Brady President Dan Gross, seen in the above at an event with former U.S. Rep. Gabby Giffords in May, said the agreement will make “states to think twice” about similar laws. (Photo: Brady Campaign via Twitter)
Florida had to shell out $1.1 million in attorney’s fees to lawyers with gun control group the Brady Campaign, ending the lengthy court battle over the state’s law preventing health care workers from asking about their patients’ guns
Republican Gov. Rick Scott’s office approved the mediated agreement the state was obligated per a federal court order, Brady said Monday in a statement.
The legal victory for the organization came in the prolonged fight on behalf of physicians’ lobby groups in the case of Wollschlaegerr v. Florida. More popularly known as “Docs vs. Glocks,” Florida decided not to pursue the case to the U.S. Supreme Court and let a February decision from the 11th U.S. Circuit Court of Appeals stand.
“Florida taxpayers just paid $1.1 million because of the gun industry’s unconstitutional, anti-truth agenda designed to increase gun sales at any cost — including children’s lives,” said Dan Gross, Brady president. “Physicians have a critical role to play in preventing these deaths by talking to patients about the true dangers of guns in the home, and we will not allow their voices to be silenced by the gun industry.”
In February, a 10-1 panel of the 11th Circuit felt the Firearm Owners’ Privacy Act, signed into law by Scott in 2011 after passage by the state legislature, placed health care providers at a dangerous crossroads that affected how they could talk to their patients.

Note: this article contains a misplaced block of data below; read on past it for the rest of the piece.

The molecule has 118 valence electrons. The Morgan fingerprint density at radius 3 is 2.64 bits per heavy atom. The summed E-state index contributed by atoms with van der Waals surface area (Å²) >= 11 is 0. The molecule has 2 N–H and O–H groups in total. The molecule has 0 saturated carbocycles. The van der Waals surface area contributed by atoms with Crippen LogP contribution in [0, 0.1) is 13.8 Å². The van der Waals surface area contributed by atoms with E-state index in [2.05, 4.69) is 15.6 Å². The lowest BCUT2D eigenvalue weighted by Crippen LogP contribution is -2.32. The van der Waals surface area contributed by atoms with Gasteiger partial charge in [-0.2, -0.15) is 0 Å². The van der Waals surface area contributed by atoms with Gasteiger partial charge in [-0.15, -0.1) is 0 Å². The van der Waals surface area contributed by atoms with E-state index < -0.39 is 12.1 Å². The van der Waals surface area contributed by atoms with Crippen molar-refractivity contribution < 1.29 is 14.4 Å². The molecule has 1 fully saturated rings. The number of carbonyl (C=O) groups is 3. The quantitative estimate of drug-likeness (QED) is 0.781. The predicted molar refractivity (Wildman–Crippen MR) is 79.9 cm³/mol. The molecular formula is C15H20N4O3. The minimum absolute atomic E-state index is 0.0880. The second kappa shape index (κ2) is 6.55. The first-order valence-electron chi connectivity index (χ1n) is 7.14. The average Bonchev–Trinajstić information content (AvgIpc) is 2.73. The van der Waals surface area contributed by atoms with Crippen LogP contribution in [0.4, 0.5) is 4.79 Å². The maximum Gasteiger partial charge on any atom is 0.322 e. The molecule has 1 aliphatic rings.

“Doctors can choose silence and self-censorship, thereby shouldering the burden of knowing they could have said more, counseled more, and warned more before a tragic accident,” said Judge Stanley Marcus in one of two majority opinions. “Or they may proceed with their speech and potentially face punishment according to the arbitrary whims of annoyed patients or a Board of Medicine that is wholly unrestrained by clear statutory guidelines.”
Second Amendment advocates argued the Brady Center and their allied physicians’ groups kept pressing through three pro-gun victories in the litigation until they achieved a sympathetic ruling to part of their claim, as the portion of the law holding that doctors cannot discriminate against or drop patients due to their feelings on firearms remains in effect.
This week, Gross characterized the seven-figure payout as a bellwether to lawmakers considering similar legislation. “This award is a message to states to think twice before enacting or defending laws that put lives at risk just to boost the gun industry’s bottom line,” Gross said.
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